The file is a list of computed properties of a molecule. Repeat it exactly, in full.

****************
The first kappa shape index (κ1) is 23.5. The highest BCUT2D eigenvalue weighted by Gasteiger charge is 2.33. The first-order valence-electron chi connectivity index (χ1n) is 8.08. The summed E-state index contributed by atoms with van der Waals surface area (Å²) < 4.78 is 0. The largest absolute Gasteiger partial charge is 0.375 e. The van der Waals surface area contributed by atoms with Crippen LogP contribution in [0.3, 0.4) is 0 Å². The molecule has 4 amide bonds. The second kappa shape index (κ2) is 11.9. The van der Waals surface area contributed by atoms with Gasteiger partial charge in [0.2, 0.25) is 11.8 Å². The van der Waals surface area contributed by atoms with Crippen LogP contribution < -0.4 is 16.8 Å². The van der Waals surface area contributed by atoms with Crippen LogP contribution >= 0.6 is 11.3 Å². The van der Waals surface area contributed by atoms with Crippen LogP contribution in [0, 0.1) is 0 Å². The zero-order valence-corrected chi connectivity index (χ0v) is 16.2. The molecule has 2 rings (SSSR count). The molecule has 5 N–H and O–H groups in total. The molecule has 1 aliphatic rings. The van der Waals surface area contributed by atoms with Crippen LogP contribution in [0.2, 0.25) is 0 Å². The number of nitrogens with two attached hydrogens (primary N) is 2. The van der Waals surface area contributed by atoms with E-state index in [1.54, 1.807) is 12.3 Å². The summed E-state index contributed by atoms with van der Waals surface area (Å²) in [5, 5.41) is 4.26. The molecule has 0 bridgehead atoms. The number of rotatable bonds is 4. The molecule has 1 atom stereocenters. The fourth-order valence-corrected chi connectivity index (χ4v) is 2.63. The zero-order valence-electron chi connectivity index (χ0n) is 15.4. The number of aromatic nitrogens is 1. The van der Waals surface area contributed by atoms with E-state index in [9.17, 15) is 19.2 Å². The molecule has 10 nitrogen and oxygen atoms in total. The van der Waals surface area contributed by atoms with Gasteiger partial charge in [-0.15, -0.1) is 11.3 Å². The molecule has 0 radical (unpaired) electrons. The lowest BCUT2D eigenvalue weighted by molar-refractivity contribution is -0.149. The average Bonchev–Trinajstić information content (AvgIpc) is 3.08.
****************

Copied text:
The first kappa shape index (κ1) is 23.5. The highest BCUT2D eigenvalue weighted by Gasteiger charge is 2.33. The first-order valence-electron chi connectivity index (χ1n) is 8.08. The summed E-state index contributed by atoms with van der Waals surface area (Å²) < 4.78 is 0. The largest absolute Gasteiger partial charge is 0.375 e. The van der Waals surface area contributed by atoms with Crippen LogP contribution in [0.3, 0.4) is 0 Å². The molecule has 4 amide bonds. The second kappa shape index (κ2) is 11.9. The van der Waals surface area contributed by atoms with Gasteiger partial charge in [0.2, 0.25) is 11.8 Å². The van der Waals surface area contributed by atoms with Crippen LogP contribution < -0.4 is 16.8 Å². The van der Waals surface area contributed by atoms with Crippen LogP contribution >= 0.6 is 11.3 Å². The van der Waals surface area contributed by atoms with Crippen LogP contribution in [0, 0.1) is 0 Å². The zero-order valence-corrected chi connectivity index (χ0v) is 16.2. The molecule has 2 rings (SSSR count). The molecule has 5 N–H and O–H groups in total. The molecule has 1 aliphatic rings. The van der Waals surface area contributed by atoms with Crippen LogP contribution in [0.2, 0.25) is 0 Å². The number of nitrogens with two attached hydrogens (primary N) is 2. The van der Waals surface area contributed by atoms with E-state index in [1.54, 1.807) is 12.3 Å². The summed E-state index contributed by atoms with van der Waals surface area (Å²) in [5, 5.41) is 4.26. The molecule has 0 bridgehead atoms. The number of rotatable bonds is 4. The molecule has 1 atom stereocenters. The fourth-order valence-corrected chi connectivity index (χ4v) is 2.63. The zero-order valence-electron chi connectivity index (χ0n) is 15.4. The number of aromatic nitrogens is 1. The van der Waals surface area contributed by atoms with E-state index in [9.17, 15) is 19.2 Å². The molecule has 10 nitrogen and oxygen atoms in total. The van der Waals surface area contributed by atoms with Gasteiger partial charge in [-0.15, -0.1) is 11.3 Å². The molecule has 0 radical (unpaired) electrons. The lowest BCUT2D eigenvalue weighted by molar-refractivity contribution is -0.149. The average Bonchev–Trinajstić information content (AvgIpc) is 3.08.